BBI: Meet Nigerian Lawyer Who Never Went to Law School But Inspired Ndii, Havi

  • A file image of Nigerian Professor Ben Nwabueze
    A file image of Nigerian Professor Ben Nwabueze
  • Economist David Ndii and his team comprising activist Jerotich Seii, James Gondi, Wanjiru Gikonyo hope to convince the Supreme Court to once again nullify the Building Bridges Initiative (BBI) like the High Court and Court of Appeal. 

    The apex court convened under Chief Justice Martha Koome on Tuesday, January 18 and will listen to the case for 3 days. 

    Ndii's team - represented by former Law Society of Kenya President, Nelson Havi - cited the work of renowned Nigerian scholar Professor Ben Nwabueze in their presentations. 

    Their submissions and success are anchored on Nwabueze's legal writing- a strong authority on law and constitutionalism in Africa. 

    Economist and political activist David Ndii

    "Nwabueze Ben's Constitutionalism in Emergent States is, I would think, required reading in jurisprudence/Constitutional Law in Africa," Ndii previously stated.

    "It is submitted on behalf of the first to the fifth respondents that there is a clear dichotomy between the power of amendment and disbarment of the constitution. The distinction between the two has been extensively made by Prof Ben Nwabueze in the chapter titled Presidentialism and constituent power," Havi added while presenting his argument that certain clauses of the constitution cannot be amended.

    Nwabueze's legal writings are intriguing. So is the man.  

    Born in December 1932 in Atani, Nigeria, the professor rose to become a leading expert in Constitutional Law in Africa. His academic pursuit began in Nigeria before he relocated to the United Kingdom (UK) to advance his studies in Economics and Political Science at the University of London in 1956.

    Nwabueze became a senior lecturer at the Holborn College of Law based in London and University of Nigeria Nsukka. Further, he became the dean at the faculty of Law at the University of Zambia between 1973 to 1975.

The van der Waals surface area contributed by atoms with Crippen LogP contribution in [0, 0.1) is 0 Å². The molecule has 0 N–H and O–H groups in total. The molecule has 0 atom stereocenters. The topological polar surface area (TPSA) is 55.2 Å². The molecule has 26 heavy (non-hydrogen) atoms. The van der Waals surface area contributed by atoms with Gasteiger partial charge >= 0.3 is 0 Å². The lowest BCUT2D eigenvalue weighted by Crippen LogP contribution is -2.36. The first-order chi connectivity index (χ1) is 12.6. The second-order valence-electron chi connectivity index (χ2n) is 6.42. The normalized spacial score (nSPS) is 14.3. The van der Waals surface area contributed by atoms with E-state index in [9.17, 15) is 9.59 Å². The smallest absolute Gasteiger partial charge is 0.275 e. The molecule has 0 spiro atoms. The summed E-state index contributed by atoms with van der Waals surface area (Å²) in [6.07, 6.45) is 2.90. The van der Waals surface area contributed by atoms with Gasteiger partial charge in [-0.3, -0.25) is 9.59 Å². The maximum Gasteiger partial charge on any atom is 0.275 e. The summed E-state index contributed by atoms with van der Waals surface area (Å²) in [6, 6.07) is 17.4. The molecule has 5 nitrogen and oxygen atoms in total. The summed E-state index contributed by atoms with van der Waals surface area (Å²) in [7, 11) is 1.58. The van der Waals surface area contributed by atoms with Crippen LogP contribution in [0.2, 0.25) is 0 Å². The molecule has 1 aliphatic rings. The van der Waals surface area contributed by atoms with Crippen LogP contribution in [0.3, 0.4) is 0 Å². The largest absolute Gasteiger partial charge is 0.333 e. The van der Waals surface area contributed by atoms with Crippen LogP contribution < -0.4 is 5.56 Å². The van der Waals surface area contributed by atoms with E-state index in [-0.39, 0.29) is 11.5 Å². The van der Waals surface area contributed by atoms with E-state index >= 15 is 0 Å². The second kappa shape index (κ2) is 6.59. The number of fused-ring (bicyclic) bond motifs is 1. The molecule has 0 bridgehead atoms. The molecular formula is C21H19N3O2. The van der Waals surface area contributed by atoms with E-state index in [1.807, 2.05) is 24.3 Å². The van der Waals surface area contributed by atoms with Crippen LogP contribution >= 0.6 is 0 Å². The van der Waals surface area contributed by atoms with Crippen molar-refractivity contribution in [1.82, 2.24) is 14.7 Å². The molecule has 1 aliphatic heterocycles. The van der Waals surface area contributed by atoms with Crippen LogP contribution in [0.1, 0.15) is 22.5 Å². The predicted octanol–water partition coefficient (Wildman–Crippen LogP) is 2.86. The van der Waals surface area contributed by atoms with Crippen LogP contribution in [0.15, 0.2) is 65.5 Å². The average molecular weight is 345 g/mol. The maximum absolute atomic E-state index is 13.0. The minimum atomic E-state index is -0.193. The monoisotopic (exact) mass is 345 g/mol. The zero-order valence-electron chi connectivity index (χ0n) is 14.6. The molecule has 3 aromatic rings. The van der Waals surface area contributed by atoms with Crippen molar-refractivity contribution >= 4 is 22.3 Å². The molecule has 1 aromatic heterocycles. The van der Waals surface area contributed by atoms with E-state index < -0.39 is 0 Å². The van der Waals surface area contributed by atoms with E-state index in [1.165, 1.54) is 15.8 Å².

At the time, he was fond of academics and writing of scholarly articles and books. 

    Interestingly, Nwabueze earned his Doctor of Laws (LLD) at the University of London in 1978, based on his three books- Constitutionalism, Presidentialism and Judicialism.

    By achieving this feat,  the scholar became the only African holder of a higher doctorate degree in Law on the basis of his published books.

    He also became a member of the Senates of various universities in Africa including the Lagos, Dar-es-salaam, Nairobi Universities, and other institutions in Ethiopia Lesotho, Botswana and Swaziland.

    His books and articles contributed to the application of Constitutional Law and the broader process of governance in Nigeria.  Nwabueze authored over thirty books and wrote more than 200 articles in academic journals.

    He also advocated against military rule in solving a country's problems. The professor noted that military rule destroyed the rule of law, civil liberties, efficient and effective administration of the Nigerian people. 

    "With few exceptions, the military has consistently squandered public goodwill and resources on ill-conceived and badly implemented programs," read part of his book titled Military Rule and Constitutionalism in Nigeria.

    Nwabueze still actively participates in law and governance issues in Nigeria. 

    The 5-judge bench which declared BBI as null and void, on Thursday, May 13, 2021